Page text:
Pineapple

Pineapple

Pineapple | Agriculture | Pineapple is the common name for low-growing, fruit-bearing, tropical plants of the species Ananas comosus (also known as Ananas sativus) in the bromeliad family (Bromeliaceae). It is also the name for the large, edible, multiple fruit of this plant. Ananas comosus has long, swordlike leaves and the fleshy fruit has a tuft of leaves on one end as well. It is native to Central and South America, but has been introduced elsewhere, including Hawaii, which now is a main commercial producer of the fruit (Herbst, 2001).

Pineapple

In addition to serving as food, with its natural sweetness, the pineapple has served in history as a symbol and an artistic motif. According to Levins (2004), the rarity, reputation, expense, and visual attractiveness of the pineapple made it an item of celebrity and the "ultimate exotic fruit." The pineapple was so coveted and uncommon that in the 1600s King Charles II of England posed receiving a pineapple as a gift in an official portrait. In colonial America, the pineapple became a symbol of hospitality, and served as the pinnacle of an entertaining household's feast, even being rented to households during the day for display on the table and then sold to more affluent clients who actually ate it (Levins, 2004). As a symbol of hospitality and friendship, the pineapple became a favorite motif of architects, artisans, and craftsman in the American colonies, and would be seen on the main gate posts of mansions, in the weather vanes of public buildings, and on walls, canvas mats, tablecloths, napkins, the backs of chairs, in china, and so forth (Levins, 2004).

Pineapple can be consumed fresh, canned or juiced and can be used in a variety of ways. It is popularly used in desserts, salads (usually tropical fruit salads, but it can vary), jams, yogurts, ice creams, various candies, as a complement to meat dishes and in fruit cocktail. The popularity of the pineapple is due to its sweet-sour taste. The core of the pineapple is continuous with the stem supporting the fruit and with the crown, a feature unique among cultivated fruits.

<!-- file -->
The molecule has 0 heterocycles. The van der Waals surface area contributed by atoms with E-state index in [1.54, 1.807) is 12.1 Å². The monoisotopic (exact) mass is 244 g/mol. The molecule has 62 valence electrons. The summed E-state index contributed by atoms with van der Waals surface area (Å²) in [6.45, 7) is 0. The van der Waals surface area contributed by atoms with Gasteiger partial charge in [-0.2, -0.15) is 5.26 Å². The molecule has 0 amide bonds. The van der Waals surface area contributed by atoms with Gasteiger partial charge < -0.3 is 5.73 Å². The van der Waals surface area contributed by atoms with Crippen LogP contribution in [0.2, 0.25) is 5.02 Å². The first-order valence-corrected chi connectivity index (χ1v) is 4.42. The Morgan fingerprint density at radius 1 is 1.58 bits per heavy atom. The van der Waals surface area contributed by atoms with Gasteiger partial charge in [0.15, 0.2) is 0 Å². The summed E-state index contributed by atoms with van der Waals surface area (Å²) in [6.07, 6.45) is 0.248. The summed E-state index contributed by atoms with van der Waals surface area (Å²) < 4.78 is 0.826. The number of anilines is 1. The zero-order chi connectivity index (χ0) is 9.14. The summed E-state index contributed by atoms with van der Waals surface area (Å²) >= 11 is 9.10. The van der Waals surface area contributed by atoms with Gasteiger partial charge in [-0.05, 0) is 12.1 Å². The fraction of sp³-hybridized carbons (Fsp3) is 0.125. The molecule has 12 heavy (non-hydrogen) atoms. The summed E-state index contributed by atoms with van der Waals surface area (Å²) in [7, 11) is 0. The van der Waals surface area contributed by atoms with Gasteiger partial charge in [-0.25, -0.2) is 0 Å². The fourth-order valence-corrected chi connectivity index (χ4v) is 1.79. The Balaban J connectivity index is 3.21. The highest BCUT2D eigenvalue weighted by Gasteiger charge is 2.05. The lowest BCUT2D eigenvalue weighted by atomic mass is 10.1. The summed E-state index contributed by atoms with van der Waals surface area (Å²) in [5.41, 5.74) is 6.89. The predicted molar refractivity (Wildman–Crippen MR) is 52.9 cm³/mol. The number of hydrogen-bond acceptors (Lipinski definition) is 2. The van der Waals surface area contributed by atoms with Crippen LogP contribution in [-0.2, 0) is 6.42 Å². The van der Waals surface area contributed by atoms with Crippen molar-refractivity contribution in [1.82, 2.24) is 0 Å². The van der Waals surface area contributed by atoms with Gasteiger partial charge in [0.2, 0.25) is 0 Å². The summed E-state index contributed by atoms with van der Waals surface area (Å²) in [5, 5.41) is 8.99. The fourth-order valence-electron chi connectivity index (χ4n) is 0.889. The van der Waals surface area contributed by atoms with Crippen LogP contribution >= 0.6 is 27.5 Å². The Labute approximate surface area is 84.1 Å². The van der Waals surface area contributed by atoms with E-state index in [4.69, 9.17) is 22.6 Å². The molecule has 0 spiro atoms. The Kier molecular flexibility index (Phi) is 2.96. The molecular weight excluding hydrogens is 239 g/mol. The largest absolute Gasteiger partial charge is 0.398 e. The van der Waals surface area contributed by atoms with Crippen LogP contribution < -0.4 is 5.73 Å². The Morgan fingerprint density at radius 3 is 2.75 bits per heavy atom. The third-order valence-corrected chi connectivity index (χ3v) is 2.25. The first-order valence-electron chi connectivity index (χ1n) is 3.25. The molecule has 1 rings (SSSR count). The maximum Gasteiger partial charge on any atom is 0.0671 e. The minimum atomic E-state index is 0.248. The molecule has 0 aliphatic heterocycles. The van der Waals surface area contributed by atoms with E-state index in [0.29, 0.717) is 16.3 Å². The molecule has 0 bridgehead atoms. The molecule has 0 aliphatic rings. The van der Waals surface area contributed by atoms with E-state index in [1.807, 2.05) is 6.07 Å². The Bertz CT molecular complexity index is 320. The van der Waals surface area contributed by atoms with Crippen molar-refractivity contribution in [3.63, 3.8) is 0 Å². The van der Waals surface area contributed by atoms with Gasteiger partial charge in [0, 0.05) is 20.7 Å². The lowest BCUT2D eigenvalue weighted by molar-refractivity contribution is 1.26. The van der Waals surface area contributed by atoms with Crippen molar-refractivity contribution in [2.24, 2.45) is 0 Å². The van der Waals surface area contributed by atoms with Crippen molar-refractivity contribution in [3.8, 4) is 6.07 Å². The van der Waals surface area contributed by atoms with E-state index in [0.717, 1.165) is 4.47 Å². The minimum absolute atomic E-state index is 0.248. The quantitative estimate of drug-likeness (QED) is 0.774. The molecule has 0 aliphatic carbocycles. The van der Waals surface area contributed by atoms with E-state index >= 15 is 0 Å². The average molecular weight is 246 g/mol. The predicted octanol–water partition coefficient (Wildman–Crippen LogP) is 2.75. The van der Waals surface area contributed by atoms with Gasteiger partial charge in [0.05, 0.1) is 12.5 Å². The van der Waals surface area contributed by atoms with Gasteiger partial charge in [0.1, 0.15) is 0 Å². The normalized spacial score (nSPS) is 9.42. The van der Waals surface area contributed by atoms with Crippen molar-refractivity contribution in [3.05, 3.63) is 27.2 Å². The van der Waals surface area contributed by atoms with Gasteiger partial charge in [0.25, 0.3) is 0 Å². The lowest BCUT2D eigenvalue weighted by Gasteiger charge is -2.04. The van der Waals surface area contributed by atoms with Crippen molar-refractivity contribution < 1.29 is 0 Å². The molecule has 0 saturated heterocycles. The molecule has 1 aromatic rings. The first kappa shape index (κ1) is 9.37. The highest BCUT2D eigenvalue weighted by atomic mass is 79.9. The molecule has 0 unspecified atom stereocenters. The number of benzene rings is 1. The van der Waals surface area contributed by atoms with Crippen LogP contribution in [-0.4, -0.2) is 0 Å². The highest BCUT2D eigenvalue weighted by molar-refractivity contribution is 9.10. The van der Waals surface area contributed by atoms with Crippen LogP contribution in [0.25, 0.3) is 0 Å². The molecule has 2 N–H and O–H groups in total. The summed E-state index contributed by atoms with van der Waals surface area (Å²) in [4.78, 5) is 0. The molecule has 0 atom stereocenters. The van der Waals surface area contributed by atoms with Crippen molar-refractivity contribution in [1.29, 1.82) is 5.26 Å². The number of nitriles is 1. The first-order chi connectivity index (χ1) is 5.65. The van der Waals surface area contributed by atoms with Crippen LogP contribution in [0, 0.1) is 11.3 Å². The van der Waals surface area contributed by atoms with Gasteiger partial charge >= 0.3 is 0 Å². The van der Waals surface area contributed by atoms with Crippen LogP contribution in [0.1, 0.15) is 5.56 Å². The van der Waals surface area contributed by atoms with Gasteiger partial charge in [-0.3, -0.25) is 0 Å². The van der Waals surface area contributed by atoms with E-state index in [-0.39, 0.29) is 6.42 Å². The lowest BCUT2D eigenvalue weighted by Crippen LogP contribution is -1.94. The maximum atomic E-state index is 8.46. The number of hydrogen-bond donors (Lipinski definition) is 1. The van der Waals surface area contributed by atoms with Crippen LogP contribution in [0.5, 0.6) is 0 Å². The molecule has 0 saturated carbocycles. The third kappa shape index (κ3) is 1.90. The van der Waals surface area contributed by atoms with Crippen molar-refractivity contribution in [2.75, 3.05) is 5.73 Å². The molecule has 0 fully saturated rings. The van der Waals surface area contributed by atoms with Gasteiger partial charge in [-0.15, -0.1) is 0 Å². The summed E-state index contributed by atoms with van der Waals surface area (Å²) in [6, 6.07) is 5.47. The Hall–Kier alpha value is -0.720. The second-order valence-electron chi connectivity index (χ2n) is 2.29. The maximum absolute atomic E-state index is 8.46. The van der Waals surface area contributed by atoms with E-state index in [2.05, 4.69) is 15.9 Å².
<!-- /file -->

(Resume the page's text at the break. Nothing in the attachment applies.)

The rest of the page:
Pineapple

In addition to the hospitality and friendship symbolism of a bygone era, the pineapple reflects the harmony in nature, as it provides food for hummingbirds and in turn is pollinated by the birds.

Pineapple

Pineapple is used for many other things aside from consumption. In the Philippines, pineapple leaves are used as the source of a textile fiber called piƱa. This fiber can used in a variety of ways such as a wall paper and a component of furnishings.

Pineapple

Ananas comosus is an herbaceous perennial plant, 1–1.5 meters tall, with 30 or more trough-shaped and pointed leaves, 30–100 cm long, surrounding a thick stem. Among common cultivars, the leaves of the Smooth Cayenne cultivar mostly lack spines except at the leaf tip, but the Spanish and Queen cultivars have large spines along the leaf margins.

Pineapple
Pineapples are the only bromeliad fruit in widespread cultivation. The pineapple is a multiple fruit, meaning it is formed from a cluster of flowers (called an inflorescence) growing on a catkin, with each flower on the catkin producing a fruit and the entire cluster maturing into a single mass—the pineapple. The fruitlets of a pineapple are arranged in two interlocking spirals, eight spirals in one direction, thirteen in the other; each being a Fibonacci number. This is one of many examples of Fibonacci numbers appearing in nature.

The natural pollinator of the pineapple is the hummingbird. Pollination is required for seed formation; the presence of seeds negatively affects the quality of the fruit. In Hawaii, where pineapple is cultivated on an agricultural scale, importation of hummingbirds is prohibited for this reason.

Certain bat-pollinated wild pineapples do the exact opposite of most flowers by opening their flowers at night and closing them during the day; this protects them from weevils, which are most active during daylight hours. - AGRICULTURE

Pineapple


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